Paint and TRack

Hi all I have been painting my track over the last few months, first by hand, and the by aerosol, from the local model store "Floquil Rail Brown". I am using
Peco Code 100 nickel silver track. Problem is, doesn't to seem to matter how often I clean the top of the track, it becomes the same color as the sides after a few days, seems like its tarnished. Any ideas? Rob
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How did you clean the track? If you used sandpaper or files, you've probably ruined your track (sorry to tell you that).
I thought I was being bright when I attached 600 grit wet/dry sandpaper to a rubber block and cleaned my whole layout.
The trains ran great for a few days until dirt accumulated in the scratches and grooves left by the sandpaper. I could still run my trains - I just had to live with re-cleaning my whole layout every time I wanted to run trains.
Still, I may be wrong - I'm in N scale where electrical contact on the rails is a touchy issue. In HO you *may* be OK, but I suspect not.
Good luck! -- Just my 2... 73 es gd dx de Ken KGWX Grid EM17ip, Flying Pigs #-1055 Proud builder & owner of Elecraft K2 #4913
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No I used track rubbers
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Whew! You had me worried there. I'd keep cleaning, then.
-- Just my 2... 73 es gd dx de Ken KGWX Grid EM17ip, Flying Pigs #-1055 Proud builder & owner of Elecraft K2 #4913
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Rob Kemp wrote:

Some tarnishing is to be expected, and so long as it doesn't interfere with electrical contact, it's not a problem.
But you have damaged the rail surfaces. Track rubbers or erasers have grit in them - they too scratch the rail surface. But all is not lost. Just don't use the track eraser ever again.
Clean the track with a fluid rail cleaner. TV contact cleaner is good, and non-solvent citrus-based cleaners are good, too. Avoid strong solvents - they are bad for your lungs, kidneys, brains and other delicate parts, as well as for plastics on the railroad itself. If you have a track cleaning car, use that, otherwise you'll just have to use a piece of lint-free cloth (old cotton rags are good) wrapped around your index finger. After cleaning, go over the track once more with a dry cloth. It should come up clean (or nearly so). If it doesn't repeat the cleaning. Then put a drop of contact cleaner or Aero-car's Conducta-lube on each rail every six feet or so, and run a loco with _clean_ wheels around the track.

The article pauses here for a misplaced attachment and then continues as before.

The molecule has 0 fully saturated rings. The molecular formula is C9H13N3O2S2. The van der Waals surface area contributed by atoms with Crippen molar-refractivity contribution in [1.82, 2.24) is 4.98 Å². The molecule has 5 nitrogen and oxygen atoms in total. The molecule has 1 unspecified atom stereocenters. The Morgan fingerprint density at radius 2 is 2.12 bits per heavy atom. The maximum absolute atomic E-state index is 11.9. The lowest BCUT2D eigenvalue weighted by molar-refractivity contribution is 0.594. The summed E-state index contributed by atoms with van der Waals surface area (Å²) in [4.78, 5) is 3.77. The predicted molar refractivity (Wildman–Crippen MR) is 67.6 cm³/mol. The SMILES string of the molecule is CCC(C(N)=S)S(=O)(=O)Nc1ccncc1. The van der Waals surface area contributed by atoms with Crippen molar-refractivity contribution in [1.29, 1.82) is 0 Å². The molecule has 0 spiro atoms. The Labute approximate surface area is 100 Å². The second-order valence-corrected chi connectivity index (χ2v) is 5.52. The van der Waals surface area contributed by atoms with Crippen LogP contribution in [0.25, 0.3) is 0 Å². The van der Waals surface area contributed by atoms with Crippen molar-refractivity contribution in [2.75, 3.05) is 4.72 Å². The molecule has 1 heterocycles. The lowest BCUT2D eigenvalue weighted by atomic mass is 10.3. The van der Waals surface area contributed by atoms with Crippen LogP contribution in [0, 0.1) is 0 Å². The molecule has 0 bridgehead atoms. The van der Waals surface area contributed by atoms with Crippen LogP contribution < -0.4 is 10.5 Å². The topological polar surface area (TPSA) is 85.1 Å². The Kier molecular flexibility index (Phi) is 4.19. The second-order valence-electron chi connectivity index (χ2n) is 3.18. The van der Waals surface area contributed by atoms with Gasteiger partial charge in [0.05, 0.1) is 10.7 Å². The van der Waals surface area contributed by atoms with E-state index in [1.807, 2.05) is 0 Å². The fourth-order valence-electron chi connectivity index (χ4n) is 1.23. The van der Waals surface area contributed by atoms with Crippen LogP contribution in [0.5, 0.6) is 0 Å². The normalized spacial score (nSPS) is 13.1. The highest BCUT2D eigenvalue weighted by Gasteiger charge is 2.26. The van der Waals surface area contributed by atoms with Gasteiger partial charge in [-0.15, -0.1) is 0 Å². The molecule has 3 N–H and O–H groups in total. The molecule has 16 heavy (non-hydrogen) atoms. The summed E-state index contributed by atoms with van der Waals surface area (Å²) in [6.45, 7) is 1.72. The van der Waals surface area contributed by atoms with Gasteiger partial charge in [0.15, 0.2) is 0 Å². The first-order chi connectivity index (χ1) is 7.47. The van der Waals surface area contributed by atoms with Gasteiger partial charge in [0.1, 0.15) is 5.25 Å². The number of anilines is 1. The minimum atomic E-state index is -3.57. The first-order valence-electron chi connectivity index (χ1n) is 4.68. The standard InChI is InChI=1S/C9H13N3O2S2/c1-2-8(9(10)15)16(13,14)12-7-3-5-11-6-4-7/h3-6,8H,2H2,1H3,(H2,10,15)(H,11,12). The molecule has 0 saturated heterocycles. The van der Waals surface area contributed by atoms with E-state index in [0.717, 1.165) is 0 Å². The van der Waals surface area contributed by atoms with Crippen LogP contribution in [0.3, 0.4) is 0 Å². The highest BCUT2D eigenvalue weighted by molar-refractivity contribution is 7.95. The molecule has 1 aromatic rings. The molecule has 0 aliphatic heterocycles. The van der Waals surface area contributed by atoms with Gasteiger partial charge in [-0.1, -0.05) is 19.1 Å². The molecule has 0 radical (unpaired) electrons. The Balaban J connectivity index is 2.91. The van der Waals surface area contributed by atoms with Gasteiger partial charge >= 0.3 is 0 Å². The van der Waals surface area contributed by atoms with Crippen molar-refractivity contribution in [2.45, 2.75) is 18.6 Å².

BTW, to slow down build up of dirt and gunk on the rail, do not smoke in the train room, keep it as dust free as possible, and clean the wheels on all your rolling stock. You will find that plastic wheels pick up gunk faster than metal ones, so I would start a program of replacing all plastic wheel sets with metal ones. Werighting the cars according to NMRA recommended practices also helps. Run the track cleaning car around the layout every week or so.
HTH&GL
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Make up some masonite blocks to ride under some cars on the track. This will tend to polish out the grooves that you made with the track cleaning abrasive blocks. In N scale, you may need to use a loco and the car to clean the tracks again but eventually the tarnish will be less. You may also want to use some light oil on the tracks to protect the clean rail from the air but this also tends to slightly decrease the tractive effort of a loco but will work well for keeping the tracks clean. Finally, putting contact shoes (phosphor bronse prefereably) on the locos will also improve the contacts of the locos and also polish the railheads. Again, you lose a bit of tractive effort but you do gain a lot in reliability. The shoes don't need to press hard on the rails for the effect to work well.
-- Why isn't there an Ozone Hole at the NORTH Pole?
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Another cleaning option is to buy some "Flitz" metal polish from their website (or where ever else it is sold). This stuff chemically cleans metal and leaves a corrosion inhibitor behind. I've used the stuff on HO rails and it WORKS. There was a short article a year or so ago in Model Railroader as well in which the reviewer liked it as well.
Flitz is NON-TOXIC! It is approved for use in food service so the various cautions when using other solvent metal polishes don't apply. If you have managed to scratch your track with an eraser cleaner (I have, too), then Flitz will clean the track nicely, inhibit corrosion for about 6 months, and not affect electrical conductivity other than to make it better.
Ed
in article snipped-for-privacy@news-1.nethere.net, Bob May at snipped-for-privacy@nethere.com wrote on 6/25/05 10:56 PM:

--
Ed Oates
http://homepage.mac.com/edoates
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Another cleaning option is to buy some "Flitz" metal polish from their website (or where ever else it is sold). <snips>
Ed
```````` Also available at Mircro-Mark:
http://tinyurl.com/csczu
Hope this helps . . .
"Paul - The CB&Q Guy" (Modeling 1969 In HO.)
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Does it affect operations, or just appearance?
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